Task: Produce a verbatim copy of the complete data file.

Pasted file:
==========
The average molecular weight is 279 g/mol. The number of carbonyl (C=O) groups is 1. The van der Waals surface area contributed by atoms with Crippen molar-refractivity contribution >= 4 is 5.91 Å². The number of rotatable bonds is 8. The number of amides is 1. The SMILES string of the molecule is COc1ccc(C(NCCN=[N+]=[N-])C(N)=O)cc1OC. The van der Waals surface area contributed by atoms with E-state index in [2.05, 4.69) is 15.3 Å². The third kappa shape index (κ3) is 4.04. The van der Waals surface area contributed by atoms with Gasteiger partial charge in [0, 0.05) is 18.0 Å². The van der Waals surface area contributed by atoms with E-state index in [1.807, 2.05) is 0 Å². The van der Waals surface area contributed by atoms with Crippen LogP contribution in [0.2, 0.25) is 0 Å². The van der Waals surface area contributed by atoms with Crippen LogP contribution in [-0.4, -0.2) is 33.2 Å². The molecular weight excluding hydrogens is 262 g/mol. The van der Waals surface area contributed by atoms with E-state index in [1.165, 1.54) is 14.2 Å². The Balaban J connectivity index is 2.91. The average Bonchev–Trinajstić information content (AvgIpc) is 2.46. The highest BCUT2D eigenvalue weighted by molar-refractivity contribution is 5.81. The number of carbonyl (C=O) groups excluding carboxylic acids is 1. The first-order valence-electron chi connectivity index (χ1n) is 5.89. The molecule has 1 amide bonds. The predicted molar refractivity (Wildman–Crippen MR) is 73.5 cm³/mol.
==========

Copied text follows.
The average molecular weight is 279 g/mol. The number of carbonyl (C=O) groups is 1. The van der Waals surface area contributed by atoms with Crippen molar-refractivity contribution >= 4 is 5.91 Å². The number of rotatable bonds is 8. The number of amides is 1. The SMILES string of the molecule is COc1ccc(C(NCCN=[N+]=[N-])C(N)=O)cc1OC. The van der Waals surface area contributed by atoms with E-state index in [2.05, 4.69) is 15.3 Å². The third kappa shape index (κ3) is 4.04. The van der Waals surface area contributed by atoms with Gasteiger partial charge in [0, 0.05) is 18.0 Å². The van der Waals surface area contributed by atoms with E-state index in [1.807, 2.05) is 0 Å². The van der Waals surface area contributed by atoms with Crippen LogP contribution in [0.2, 0.25) is 0 Å². The van der Waals surface area contributed by atoms with Crippen LogP contribution in [-0.4, -0.2) is 33.2 Å². The molecular weight excluding hydrogens is 262 g/mol. The van der Waals surface area contributed by atoms with E-state index in [1.165, 1.54) is 14.2 Å². The Balaban J connectivity index is 2.91. The average Bonchev–Trinajstić information content (AvgIpc) is 2.46. The highest BCUT2D eigenvalue weighted by molar-refractivity contribution is 5.81. The number of carbonyl (C=O) groups excluding carboxylic acids is 1. The first-order valence-electron chi connectivity index (χ1n) is 5.89. The molecule has 1 amide bonds. The predicted molar refractivity (Wildman–Crippen MR) is 73.5 cm³/mol.